At South Africa conference, FIJ training fellows share insights about their work
Editor’s note: Over the past year, the Fund for Investigative Journalism sent several foreign-based grant recipients to conferences to help them hone their investigative skills. Christian Locka of Cameroon and Mark Olalde, an American based in South Africa, recently attended the African Investigative Journalism Conference held at the University of the Witwatersrand in Johannesburg.
For American in South Africa, FIJ provides opportunity to go beyond ‘parachute journalism’
By Mark Olalde
It is never fun sitting through a verbal attack on your work and your industry, even if it is deserved. Time and again at the inspiring, frustrating and eye-opening African Investigative Journalism Conference held at the University of the Witwatersrand in Johannesburg, African journalists grumbled about “parachute journalism” and Western reporters, including an American one like me.
At the conference’s closing “lighting talks,” I finally worked up the courage to volunteer to talk about my own work. I explained – through my Chicago accent – how the Fund for Investigative Journalism had allowed me to move past the parachute, now spending the better part of the past year and a half in Africa to thoroughly investigate South Africa’s abandoned mines.
Maybe I changed a few minds. After my talk, I was approached by a number of reporters looking for advice, looking to talk and looking to help.
During the conference, I was inspired by the stories African journalists produced even with different levels of formal training, frustrated by the sometimes slow speed at which new ideas permeate African media and encouraged by the potential for cross-border collaboration in such a diverse continent.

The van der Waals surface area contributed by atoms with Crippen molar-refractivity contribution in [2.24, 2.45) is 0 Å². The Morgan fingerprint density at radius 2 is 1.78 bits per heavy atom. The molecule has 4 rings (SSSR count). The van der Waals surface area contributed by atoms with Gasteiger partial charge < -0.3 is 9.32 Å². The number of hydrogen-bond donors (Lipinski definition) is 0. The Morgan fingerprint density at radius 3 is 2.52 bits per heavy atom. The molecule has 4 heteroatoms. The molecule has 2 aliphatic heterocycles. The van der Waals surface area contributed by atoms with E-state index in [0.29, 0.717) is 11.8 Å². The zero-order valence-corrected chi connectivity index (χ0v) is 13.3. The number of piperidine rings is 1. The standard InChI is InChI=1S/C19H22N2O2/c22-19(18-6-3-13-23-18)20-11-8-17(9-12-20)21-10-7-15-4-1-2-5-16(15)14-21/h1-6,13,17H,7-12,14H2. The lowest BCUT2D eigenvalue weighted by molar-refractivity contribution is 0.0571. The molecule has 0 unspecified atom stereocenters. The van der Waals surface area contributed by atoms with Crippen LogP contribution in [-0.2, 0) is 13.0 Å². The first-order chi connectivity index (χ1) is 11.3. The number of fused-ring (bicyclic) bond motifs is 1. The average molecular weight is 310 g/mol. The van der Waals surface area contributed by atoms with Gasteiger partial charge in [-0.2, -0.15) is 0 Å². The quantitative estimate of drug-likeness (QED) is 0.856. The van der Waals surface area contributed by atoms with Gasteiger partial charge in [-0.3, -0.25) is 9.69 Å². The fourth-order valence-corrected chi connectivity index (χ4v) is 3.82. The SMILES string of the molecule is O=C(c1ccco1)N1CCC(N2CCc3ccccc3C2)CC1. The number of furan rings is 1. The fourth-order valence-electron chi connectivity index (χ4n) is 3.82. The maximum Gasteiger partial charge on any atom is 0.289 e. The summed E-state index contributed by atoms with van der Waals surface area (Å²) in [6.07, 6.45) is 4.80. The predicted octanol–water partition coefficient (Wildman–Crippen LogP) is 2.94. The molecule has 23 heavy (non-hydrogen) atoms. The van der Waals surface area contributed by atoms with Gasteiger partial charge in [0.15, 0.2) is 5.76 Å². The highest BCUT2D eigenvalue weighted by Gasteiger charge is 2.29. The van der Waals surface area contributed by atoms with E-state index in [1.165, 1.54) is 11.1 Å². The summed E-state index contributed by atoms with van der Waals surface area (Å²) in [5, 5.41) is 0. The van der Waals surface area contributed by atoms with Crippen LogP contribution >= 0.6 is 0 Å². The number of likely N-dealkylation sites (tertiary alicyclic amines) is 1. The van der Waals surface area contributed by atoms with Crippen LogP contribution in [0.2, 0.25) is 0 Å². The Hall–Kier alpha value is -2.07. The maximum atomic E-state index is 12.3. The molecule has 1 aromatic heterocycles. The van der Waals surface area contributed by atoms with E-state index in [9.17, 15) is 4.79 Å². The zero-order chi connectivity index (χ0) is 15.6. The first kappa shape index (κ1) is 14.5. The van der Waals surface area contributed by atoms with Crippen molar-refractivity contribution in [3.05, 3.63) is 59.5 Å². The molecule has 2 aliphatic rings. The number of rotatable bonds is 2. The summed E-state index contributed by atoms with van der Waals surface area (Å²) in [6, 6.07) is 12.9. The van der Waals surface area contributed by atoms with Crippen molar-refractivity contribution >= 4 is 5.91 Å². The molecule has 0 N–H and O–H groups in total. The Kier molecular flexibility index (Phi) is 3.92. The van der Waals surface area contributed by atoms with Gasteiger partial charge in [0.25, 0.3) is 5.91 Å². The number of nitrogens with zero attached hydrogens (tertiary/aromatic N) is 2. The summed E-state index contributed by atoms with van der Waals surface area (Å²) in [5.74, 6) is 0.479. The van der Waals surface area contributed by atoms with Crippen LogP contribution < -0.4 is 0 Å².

I attended classes to learn where to look for useful public databases, how to use more efficient methods of cleaning large datasets and how to easily create maps from my reporting. I attended talks to hear journalists from around the continent explain how they produced compelling investigations: rhino poaching in Namibia, blood diamonds in Cameroon, extrajudicial murders by police in Kenya and many more.
Additionally, I had the great pleasure of meeting great journalists with similar reporting interests. I am in talks with some of them since the conference, and one particular relationship with a group of data journalists might prove useful in my reporting for my current FIJ grant.
Finally, it was great to meet board members Cheryl Thompson and Ron Nixon, who took their time to express interest in my work. As always, I greatly appreciate the Fund’s support for my work, and I look forward to collaborations initiated at this conference.
Conference broadens opportunities for collabaoration
By Christian Locka
I would like to express my sincere thanks to the Fund for Investigative Journalism, which sent me to the conference as a training fellow. One regret, however, is that the busy agenda prevented me from spending more time with FIJ board members Ron Nixon and Cheryl Thompson, who both attended the conference.
During the conference, I had the honor of making three presentations. One outlined my investigation over the so-called blood diamonds. Another topic focused on undercover journalism, including why and when the practice should be used, how to be safe, what tools to use and what to avoid. And finally, I spoke about what it’s like to practice investigative journalism in a French-speaking country like mine, Cameroon.
Although I spent a lot of time talking about my work, I also had the opportunity to learn from the other presenters and speakers on topics such as defamation, data journalism and coding, security in conflict zones, cross-border cooperation and storytelling. I made a lot of contacts, and hope for collaborations in the future.